You are not a niche.
You’re not one of sixteen, pre-conceived personas.
You’re not the exact same person you were ten – or even five – years ago.
You’re uniquely you, and, as Walt Whitman once wrote, you contain multitudes...
...but you just might be pigeonholing yourself.
As personality tests continue to permeate our culture (and the workplace) and attempt to box us neatly into one of sixteen personality types...or four leadership styles...or a Harry Potter house, we run the risk of actually believing the results.
It’s like a self-fulfilling prophecy that we didn’t even get the chance to create. 🤨
Think about how you’ve changed over the years. Do you still like all the same music you loved as a child? How about foods? Movies? What have you discovered about yourself just in the past year that has surprised you?
I’ve grown a lot as a person over the years. I’ve matured, become wiser (or so I hope), and my personality is certainly different than it was twenty years ago. My tastes have also changed, and the notion that twenty-year-old Brooke would persist into my eighties is about as crazy to me as wanting to decorate my walls with posters of boy bands into adulthood because I did so when I was nine.
Sadly, personality tests run the risk of placing us on a pre-defined path and can severely stunt our potential to see beyond our “type” and stretch ourselves to understand others, yet, we welcome them as a credible tool for evaluation.
According to Adam Grant, an organizational psychologist at Wharton who has written about the pitfalls of the Myers-Briggs methodology, “The characteristics measured by the test have almost no predictive power on how happy you’ll be in a situation, how you’ll perform at your job, or how happy you’ll be in your marriage.” “There’s just no evidence behind it.”
Personality types can also be extremely polarizing, as I’ve learned from watching co-workers negatively adjust how they interacted with each other after such tests were conducted and the summaries were shared. I’ve been employed by several well-meaning companies over the years who have asked me and my fellow teammates to participate in taking personality tests such as the Myers-Briggs Type Indicator (MBTI) (among others) for career assessment and/or team-building purposes. Unfortunately, these tests did more to stereotype our teams than to provide meaningful feedback.
I’m sad to admit that when I took my first personality test during my early twenties (it was a Myers-Briggs test), I took it quite seriously and was quite bothered by my results. My synopsis stated that, because I was good at solving problems and was introverted and analytical, I was therefore cold and calculating and would likely never have a meaningful emotional relationship. Wow.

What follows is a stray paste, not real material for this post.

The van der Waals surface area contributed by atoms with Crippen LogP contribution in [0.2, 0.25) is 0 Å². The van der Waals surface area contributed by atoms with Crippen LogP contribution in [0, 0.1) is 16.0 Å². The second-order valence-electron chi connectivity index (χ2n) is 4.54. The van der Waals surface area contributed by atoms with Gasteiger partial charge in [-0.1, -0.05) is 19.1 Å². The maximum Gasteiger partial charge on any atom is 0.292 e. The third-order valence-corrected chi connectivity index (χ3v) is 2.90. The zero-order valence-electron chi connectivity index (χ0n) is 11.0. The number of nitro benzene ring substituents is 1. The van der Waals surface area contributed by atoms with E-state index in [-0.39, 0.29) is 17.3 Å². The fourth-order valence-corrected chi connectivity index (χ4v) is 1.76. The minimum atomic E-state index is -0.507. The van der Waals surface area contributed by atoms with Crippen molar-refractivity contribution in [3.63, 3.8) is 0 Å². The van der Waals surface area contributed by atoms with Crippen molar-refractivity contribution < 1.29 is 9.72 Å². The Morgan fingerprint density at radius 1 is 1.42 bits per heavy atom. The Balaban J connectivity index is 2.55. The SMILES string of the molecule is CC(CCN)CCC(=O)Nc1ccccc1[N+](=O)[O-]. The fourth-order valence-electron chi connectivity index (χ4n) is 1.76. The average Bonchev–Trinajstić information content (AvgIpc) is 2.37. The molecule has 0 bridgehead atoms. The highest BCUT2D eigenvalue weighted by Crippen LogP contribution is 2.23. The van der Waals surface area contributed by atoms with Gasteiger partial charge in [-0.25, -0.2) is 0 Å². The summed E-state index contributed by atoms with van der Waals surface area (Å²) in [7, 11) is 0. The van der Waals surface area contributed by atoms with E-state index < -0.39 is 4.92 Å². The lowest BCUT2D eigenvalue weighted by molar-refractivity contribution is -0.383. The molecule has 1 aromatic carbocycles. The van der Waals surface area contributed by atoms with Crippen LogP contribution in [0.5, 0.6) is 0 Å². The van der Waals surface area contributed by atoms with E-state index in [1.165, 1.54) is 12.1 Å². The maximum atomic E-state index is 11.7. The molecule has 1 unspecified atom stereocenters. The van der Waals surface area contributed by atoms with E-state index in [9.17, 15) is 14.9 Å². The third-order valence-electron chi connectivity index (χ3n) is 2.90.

Growing up, I was a shy, awkward kid around other kids my age, so, I accepted the diagnosis as accurate. I had no guidance at that time to know any better. I was obsessed with growing my skills, but the Meyers-Briggs clouded my optimism about growing my personality. At that age, whenever someone didn’t relate well to me, I thought, “I guess that's how it’s supposed to be. That’s my personality type...”, so, rather than seeking ways to develop my communication skills, I turned inward even more. It became an excuse I wasn’t even aware I was making.
Thankfully, as I learned more about cognitive bias and cold reading/hot reading, I began to learn how flawed, limiting, and polarizing these tests can be. When I moved forward from thinking I was a certain way to believing I could be any way and lots of ways, the blinders slipped off and I began internalizing how important context is and how a person who is always growing will always be changing.
If I had continued to believe that no one would ever understand me unless they were exactly like me, I would have never met and connected with my wonderful husband or the nature journaling community whom I adore. I would have never pressed record and started a YouTube channel or begun writing publicly. All of these things are intensely meaningful to me and some of them push me outside of my comfort zone, but all in very good ways. None would have been possible, however, if I had accepted my test results and stopped trying to grow, relate, and discover who I really am and who I will eventually become.
I am not a personality type. I am Brooke. Who are you? I bet you’re much more than your personality test results would have you believe.
Afterthoughts: I hate to see anyone pigeonholed, especially children who have the whole of the world at their feet. There’s so much more to us than any one test’s outcome, and I hope this account of my own personal experience helps you to remember to take such things with a grain of salt.